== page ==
The Year in Review

What are the most important buildings, products, or events of 2013 that have ramifications for the future?

(page 2 of 6)

Activism and Design


While billions of dollars were being spent on sporting events, the city of Rio announced a hike in public transit fares in June, sparking widespread protests.

Courtesy Alex Carvalho

JUSTIN McGUIRK: HOLD AN EQUITABLE OLYMPICS
This summer’s protests in Rio spoke volumes about the way cities are made. A million people took to the streets to protest against poor public services. Many find it galling that billions are being spent on World Cup and Olympic sites when public services are in a parlous state. The protests asked: Who is the city for? Is it for FIFA and the International Olympic Committee? Rio, with its 1,000 favelas, ought to be an exemplar of how sporting mega events can benefit the host city, but the opportunity is passing.
McGuirk is a London-based writer, critic, and curator.


Christoph Gielen’s Untitled XV Arizona is part of his “American Prison Perspectives” series.

MARK LAMSTER: END THE PRISON-INDUSTRIAL COMPLEX
The U.S. has an entire shadow population in prison. How we treat that population is one of the great questions before us. Raphael Sperry and Architects/Designers/Planners for Social Responsibility are doing incredibly important work on the ethical implications of building solitary confinement cells and prisons. America has to address this issue. We have privatized prison construction, and the results of that business model have been destructive to both families and our culture. We need to rethink our obsession with putting more people in prison, because it doesn’t work and it’s morally indefensible.
Lamster is the architecture critic at the Dallas Morning News.


The Zimba automatic chlorine dispenser is capable of delivering clean water to both urban and rural populations. It mixes chlorine into drinking water at the safe, required levels.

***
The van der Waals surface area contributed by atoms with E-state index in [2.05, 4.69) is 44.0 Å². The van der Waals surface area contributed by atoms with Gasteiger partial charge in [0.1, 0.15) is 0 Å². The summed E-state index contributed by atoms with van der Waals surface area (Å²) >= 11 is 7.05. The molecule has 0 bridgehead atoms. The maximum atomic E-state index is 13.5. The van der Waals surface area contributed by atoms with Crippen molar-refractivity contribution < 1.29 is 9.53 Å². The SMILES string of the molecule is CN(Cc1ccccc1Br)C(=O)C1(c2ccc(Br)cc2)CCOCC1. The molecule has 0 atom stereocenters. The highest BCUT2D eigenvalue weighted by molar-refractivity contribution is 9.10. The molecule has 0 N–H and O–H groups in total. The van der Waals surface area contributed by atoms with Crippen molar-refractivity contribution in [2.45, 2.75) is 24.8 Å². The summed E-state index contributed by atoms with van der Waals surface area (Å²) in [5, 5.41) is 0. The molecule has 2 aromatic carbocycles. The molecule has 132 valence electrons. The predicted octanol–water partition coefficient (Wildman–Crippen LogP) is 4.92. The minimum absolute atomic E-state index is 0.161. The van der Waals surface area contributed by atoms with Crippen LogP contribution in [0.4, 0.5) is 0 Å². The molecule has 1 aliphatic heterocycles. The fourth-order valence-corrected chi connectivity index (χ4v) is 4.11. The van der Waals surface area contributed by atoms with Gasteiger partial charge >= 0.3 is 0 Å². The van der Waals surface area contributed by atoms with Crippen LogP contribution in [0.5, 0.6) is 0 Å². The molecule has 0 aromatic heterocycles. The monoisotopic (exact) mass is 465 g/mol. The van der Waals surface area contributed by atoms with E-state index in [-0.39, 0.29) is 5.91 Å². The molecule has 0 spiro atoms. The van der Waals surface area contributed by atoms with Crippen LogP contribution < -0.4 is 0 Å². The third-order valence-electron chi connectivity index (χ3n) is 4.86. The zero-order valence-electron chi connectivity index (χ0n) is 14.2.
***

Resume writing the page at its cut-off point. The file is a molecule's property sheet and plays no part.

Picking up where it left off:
Courtesy Zimba and Laura Stupin

CAROLINE BAUMANN: THE PERSISTENT CHALLENGE
Water purification really equates to medicine in large parts of the world. Delivering clean water to communities is a serious design challenge. While there are many solutions, I admire Zimba’s automatic chlorine dispenser, designed by Suprio Das. The device delivers clean water by precisely mixing chlorine at the required levels. The scale, safety, simplicity, and low cost of this initiative is impressive.
Baumann is the director of the Cooper-Hewitt, National Design Museum.


 

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Dec 3, 2013 07:08 pm
 Posted by  raphaelsperry

Thank you Mark Lamster! If you agree with him, please sign ADPSR's petition, urging AIA to uphold human rights by banning the design of execution chambers and supermax prisons: http://www.tinyurl.com/aiaethics

Dec 4, 2013 01:36 pm
 Posted by  JoshUrsoDesign

Designs like the Zimba water purification system remind us that as individuals in the field of design, we can make a huge difference in the world. Sometimes we get caught up in the design scene and forget that there are real problems out there that simply need our attention and our creative minds to address.

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